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CMS or PHP Framework Four Questions to Ask

CMS or PHP Framework? Four Questions to Ask

If you’re thinking about developing a website or app, you will need to decide whether you want to use a PHP framework or a content management system (CMS).

Making the wrong decision can create a host of problems for your project further down the line. Opting for a PHP framework like Laravel when all you need is an out-of-the-box CMS like Shopify is a recipe for wasted time and money.

In this article, we want to offer a basic checklist for deciding between a CMS or PHP Framework.

What’s the difference between a PHP Framework and a CMS (Content Management System)?

A “PHP Framework” is a skeleton software “framework” that you can use to streamline the process of building an app or website. It relies on inversion of control, where custom-written pieces of code are called by the framework to execute processes, and takes care of fundamental tasks like URL routing and database manipulation.  The sole purpose of a framework is to make your life as a PHP consulting services provider easier by eliminating the need to build an app or website from the ground up.

Most popular PHP frameworks in 2017 by vote

A CMS (content management system) allows you to create, access and change your website’s or app’s content. It interacts with your backend code, thus making alterations to functionality and content. Whilst the most popular CMS, like WordPress and Drupal, are used for managing the visual content of websites, a CMS can in principle be used to alter any aspect of an app’s code.

Usage of content management systems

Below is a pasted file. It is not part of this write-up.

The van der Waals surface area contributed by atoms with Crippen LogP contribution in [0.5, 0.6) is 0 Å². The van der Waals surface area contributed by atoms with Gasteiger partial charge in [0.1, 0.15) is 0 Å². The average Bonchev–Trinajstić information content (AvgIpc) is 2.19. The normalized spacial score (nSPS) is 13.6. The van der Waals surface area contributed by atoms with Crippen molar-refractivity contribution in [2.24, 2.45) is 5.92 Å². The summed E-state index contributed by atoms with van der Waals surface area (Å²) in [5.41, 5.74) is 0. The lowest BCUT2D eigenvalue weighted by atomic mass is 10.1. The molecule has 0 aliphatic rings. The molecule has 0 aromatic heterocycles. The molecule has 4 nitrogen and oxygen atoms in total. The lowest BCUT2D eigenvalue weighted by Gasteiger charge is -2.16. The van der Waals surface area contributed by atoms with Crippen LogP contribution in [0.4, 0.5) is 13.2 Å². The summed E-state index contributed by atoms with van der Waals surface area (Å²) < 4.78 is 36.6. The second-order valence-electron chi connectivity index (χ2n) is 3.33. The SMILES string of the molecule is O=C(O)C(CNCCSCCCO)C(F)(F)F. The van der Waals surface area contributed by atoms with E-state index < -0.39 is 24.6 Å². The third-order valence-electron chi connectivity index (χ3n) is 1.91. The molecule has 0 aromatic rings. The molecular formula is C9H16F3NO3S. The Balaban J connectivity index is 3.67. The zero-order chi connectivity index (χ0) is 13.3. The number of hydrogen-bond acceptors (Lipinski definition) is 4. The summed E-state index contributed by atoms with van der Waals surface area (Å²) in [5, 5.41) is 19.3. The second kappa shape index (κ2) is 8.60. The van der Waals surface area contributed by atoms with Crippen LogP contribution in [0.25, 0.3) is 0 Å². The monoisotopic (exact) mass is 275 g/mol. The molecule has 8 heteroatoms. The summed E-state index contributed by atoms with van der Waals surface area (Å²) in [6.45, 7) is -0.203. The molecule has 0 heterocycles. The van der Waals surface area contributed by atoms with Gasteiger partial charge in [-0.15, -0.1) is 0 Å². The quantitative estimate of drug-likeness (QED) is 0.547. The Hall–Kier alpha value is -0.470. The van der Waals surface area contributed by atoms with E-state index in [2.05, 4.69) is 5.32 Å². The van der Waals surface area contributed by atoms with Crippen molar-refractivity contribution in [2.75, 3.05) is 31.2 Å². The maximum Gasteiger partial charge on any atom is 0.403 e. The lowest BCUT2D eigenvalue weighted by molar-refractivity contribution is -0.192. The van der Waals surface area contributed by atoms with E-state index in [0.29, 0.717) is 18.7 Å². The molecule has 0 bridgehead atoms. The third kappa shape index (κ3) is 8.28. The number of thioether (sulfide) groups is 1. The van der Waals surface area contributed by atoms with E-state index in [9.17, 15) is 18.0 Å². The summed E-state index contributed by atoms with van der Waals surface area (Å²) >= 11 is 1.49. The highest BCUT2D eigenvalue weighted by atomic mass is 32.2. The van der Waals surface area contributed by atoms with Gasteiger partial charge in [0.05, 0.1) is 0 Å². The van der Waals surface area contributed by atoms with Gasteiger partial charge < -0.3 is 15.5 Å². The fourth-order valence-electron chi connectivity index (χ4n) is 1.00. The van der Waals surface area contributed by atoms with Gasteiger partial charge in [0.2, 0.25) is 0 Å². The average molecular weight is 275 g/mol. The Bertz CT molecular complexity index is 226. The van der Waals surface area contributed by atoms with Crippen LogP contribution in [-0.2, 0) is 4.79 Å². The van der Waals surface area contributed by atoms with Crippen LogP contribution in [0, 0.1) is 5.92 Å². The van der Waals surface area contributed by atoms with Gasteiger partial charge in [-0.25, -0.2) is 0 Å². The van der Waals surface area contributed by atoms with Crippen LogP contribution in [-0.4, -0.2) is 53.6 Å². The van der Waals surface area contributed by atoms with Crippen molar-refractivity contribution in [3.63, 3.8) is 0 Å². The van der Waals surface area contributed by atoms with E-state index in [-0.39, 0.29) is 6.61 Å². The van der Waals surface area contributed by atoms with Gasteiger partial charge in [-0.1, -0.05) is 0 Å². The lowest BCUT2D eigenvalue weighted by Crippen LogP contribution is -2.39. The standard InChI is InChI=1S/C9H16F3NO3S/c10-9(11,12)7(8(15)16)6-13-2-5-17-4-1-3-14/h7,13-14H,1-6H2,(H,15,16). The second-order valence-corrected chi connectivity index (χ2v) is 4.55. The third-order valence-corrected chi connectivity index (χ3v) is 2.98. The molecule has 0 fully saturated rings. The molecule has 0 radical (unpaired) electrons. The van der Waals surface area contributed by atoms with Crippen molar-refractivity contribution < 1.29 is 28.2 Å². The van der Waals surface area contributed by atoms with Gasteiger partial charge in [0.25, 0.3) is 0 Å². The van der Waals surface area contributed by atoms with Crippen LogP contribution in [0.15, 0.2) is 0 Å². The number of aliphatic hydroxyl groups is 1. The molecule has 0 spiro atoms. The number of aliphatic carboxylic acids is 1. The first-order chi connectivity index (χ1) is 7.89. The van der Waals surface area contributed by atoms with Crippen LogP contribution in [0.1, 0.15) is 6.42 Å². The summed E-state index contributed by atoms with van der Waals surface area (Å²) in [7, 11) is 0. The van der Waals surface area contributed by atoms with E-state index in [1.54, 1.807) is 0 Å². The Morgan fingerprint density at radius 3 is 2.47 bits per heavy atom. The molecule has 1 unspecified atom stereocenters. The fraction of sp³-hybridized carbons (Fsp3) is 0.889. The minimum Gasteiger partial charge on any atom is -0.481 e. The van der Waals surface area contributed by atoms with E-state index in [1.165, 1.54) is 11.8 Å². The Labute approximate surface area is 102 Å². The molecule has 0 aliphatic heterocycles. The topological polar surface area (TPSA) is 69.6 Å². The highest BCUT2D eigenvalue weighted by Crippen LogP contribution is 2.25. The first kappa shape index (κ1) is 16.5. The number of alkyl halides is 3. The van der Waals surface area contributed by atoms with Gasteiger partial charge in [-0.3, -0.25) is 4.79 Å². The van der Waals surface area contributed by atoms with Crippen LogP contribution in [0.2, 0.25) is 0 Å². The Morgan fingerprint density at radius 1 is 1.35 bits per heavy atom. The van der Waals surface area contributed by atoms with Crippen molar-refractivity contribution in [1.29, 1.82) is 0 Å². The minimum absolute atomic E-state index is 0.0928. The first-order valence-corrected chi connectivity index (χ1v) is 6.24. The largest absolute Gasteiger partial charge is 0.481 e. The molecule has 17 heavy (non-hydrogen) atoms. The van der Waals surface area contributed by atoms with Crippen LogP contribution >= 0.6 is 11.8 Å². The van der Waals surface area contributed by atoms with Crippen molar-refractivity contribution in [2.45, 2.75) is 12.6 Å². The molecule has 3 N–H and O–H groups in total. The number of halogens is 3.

Data Source: W3Techs

To simplify the key difference, think of it like this: a CMS is an independent application that is used to build and manage the content of your backend, whereas a framework is the basis of that backend. So you can use a framework to build a CMS but you can’t use a CMS to build an app.

Whether you’re building a static website or a complex app (or anything in between), you will likely need to rely on one or the other. Consider these four questions to help you make the right choice.

How much control do you need?

This is the first and probably most important question that you need to ask. Short of developing an app from the ground up, the main benefit of using a framework is the unparalleled level of control and customization it offers. If you’re building a website using a CMS, WordPress for example, you’re bound by the limits of that particular application.

Because the core programming code is already written for most content management systems, building functionalities not already included can be time-consuming or, in some cases, virtually impossible.

However, if you don’t need a high degree of flexibility, then the cost and time savings made by using an out-of-the-box CMS can be significant. Using a CMS like Shopify to build an eCommerce store, for example, or a CMS like Vanilla for building a forum, more or less eliminates the need for advanced web development.

There are also midway options for those projects that require only a certain degree of flexibility. A CMS like SilverStripe, which comprises both a content management system and a PHP framework, can be used to build customised apps and websites. However, while the development limits are quite open, a high degree of technical knowledge will still be required.

Summary: PHP frameworks are more flexible. If you do not need advanced functionality, however, opt for a popular CMS.

How important is security?

There are arguments on both sides of the security debate when it comes to content management systems vs. PHP frameworks. Whilst advocates of either approach are often sure theirs is the most secure, it’s not a case of one being better than the other. It really comes down to implementation. A properly-maintained framework with mediocre security features will perform better than a poorly-updated CMS with strong built-in security. 61% of hacked WordPress sites were out of date at the time of infection.

Infected websites by platform